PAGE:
Rajasthan Cylinders v. Competition Commission: A guiding tool for Bid Rigging casesOctober 9 2018
L Badri Narayanan
In the recent judgment of Rajasthan Cylinders v. Competition Commission of India, the Supreme Court has clarified an important issue relating to bid rigging under competition law. The Court has held that in cases of bid rigging under Section 3(3)(d) of the Competition Act, 2003, mere instances of price parallelism or price matching cannot be the sole basis for an adverse finding.
In this case, the appellants were suppliers of LPG cylinders to Indian Oil Corporation Limited (IOCL) and other Oil Marketing Companies [OMCs]. It was alleged that the appellants indulged in bid rigging by quoting same prices in their bids. The Director General (Investigation) (DG) discerned a pattern wherein parties submitted their bids in various states at the same level to prove price parallelism. The DG in its report indicated instances when the appellants met to allegedly discuss the tender prices. Based on these findings, the Competition Commission of India (CCI), as well as the Appellate Tribunal, confirmed the allegation of bid rigging and imposed penalties.
The Supreme Court while deciding the case has adopted a different approach. While observing the instances of price parallelism, the Court has held that a key test which needs to be identified while investigating cases of bid rigging is the market situation. The Apex Court identified that this is a case where the buyers are very few and they have a control over the prices of the goods being sold by the seller. Such a situation is known as ‘oligopsony’.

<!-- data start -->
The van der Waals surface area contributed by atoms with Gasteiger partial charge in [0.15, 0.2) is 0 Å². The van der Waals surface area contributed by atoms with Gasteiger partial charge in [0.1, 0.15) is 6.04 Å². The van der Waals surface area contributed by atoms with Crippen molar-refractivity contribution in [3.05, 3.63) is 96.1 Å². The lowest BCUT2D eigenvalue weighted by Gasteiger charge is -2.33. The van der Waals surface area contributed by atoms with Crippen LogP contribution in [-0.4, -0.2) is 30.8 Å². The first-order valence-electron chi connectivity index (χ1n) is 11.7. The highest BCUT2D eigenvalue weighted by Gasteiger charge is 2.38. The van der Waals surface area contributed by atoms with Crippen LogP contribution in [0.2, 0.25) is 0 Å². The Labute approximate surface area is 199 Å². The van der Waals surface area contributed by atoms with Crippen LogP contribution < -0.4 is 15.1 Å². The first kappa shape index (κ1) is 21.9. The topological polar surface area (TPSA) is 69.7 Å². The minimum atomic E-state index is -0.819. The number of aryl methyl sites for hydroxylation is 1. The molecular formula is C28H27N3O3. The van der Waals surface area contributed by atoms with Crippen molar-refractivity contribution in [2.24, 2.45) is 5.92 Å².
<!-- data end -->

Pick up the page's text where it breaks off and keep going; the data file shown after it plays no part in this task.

In such a scenario, the onus of anti-competitive behaviour cannot be entirely saddled on the seller to mark him as an offender. To substantiate this aspect, the Court took recourse to judgments of the European Court of Justice which the address the concept of ‘oligopsony’ vis a vis competition law. Based on these findings, the Supreme Court allowed the appeal of the sellers and set aside the allegation of bid rigging under the Act.
The decision of the Hon’ble Supreme Court will immensely contribute to the developing jurisprudence of competition law. This decision is important as India has a huge diversity of market situations. In India, a large number of suppliers/sellers exist in various locations who supply goods/services to a limited number of buyers. Many such suppliers will be those who are servicing the government dominated/controlled business such as mining and transportation of minerals, steel sector, railways etc. There are many of cases of such suppliers having been investigated and charged for indulging in anti-competitive practices by the Commission and their cases are pending at various forums.
This case will act as an effective test for the Appellate Tribunal, Commission and DG to decide if an entity is indulging in above mentioned unfair practices. This case is also a guiding tool for the DG, who now must see the entire market scenario before recording its findings against an entity.
The author is a Partner at Lakshmikumaran & Sridharan Attorneys.
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